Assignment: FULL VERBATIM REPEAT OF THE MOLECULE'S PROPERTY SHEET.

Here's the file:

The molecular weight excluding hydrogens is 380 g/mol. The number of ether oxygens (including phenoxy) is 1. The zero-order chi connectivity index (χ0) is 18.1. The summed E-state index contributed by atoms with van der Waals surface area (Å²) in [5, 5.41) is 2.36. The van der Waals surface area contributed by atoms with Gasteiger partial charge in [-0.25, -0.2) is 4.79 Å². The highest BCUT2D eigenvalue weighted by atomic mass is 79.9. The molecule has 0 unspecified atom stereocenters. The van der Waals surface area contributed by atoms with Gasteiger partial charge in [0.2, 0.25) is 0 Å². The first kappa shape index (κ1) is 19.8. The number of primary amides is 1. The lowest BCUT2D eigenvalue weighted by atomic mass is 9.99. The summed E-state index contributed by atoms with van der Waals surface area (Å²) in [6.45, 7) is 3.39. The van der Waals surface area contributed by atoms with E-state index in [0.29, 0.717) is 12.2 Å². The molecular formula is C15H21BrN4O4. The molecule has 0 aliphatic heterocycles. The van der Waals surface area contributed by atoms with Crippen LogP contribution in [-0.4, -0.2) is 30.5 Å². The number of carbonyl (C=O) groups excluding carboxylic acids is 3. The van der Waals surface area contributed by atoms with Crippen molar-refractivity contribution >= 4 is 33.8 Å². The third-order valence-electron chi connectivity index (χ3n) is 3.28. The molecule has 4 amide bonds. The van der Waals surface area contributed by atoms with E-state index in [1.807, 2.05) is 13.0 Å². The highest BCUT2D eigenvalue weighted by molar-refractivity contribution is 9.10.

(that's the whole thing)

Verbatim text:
The molecular weight excluding hydrogens is 380 g/mol. The number of ether oxygens (including phenoxy) is 1. The zero-order chi connectivity index (χ0) is 18.1. The summed E-state index contributed by atoms with van der Waals surface area (Å²) in [5, 5.41) is 2.36. The van der Waals surface area contributed by atoms with Gasteiger partial charge in [-0.25, -0.2) is 4.79 Å². The highest BCUT2D eigenvalue weighted by atomic mass is 79.9. The molecule has 0 unspecified atom stereocenters. The van der Waals surface area contributed by atoms with Gasteiger partial charge in [0.2, 0.25) is 0 Å². The first kappa shape index (κ1) is 19.8. The number of primary amides is 1. The lowest BCUT2D eigenvalue weighted by atomic mass is 9.99. The summed E-state index contributed by atoms with van der Waals surface area (Å²) in [6.45, 7) is 3.39. The van der Waals surface area contributed by atoms with E-state index in [0.29, 0.717) is 12.2 Å². The molecular formula is C15H21BrN4O4. The molecule has 0 aliphatic heterocycles. The van der Waals surface area contributed by atoms with Crippen LogP contribution in [-0.4, -0.2) is 30.5 Å². The number of carbonyl (C=O) groups excluding carboxylic acids is 3. The van der Waals surface area contributed by atoms with Crippen molar-refractivity contribution >= 4 is 33.8 Å². The third-order valence-electron chi connectivity index (χ3n) is 3.28. The molecule has 4 amide bonds. The van der Waals surface area contributed by atoms with E-state index in [1.807, 2.05) is 13.0 Å². The highest BCUT2D eigenvalue weighted by molar-refractivity contribution is 9.10.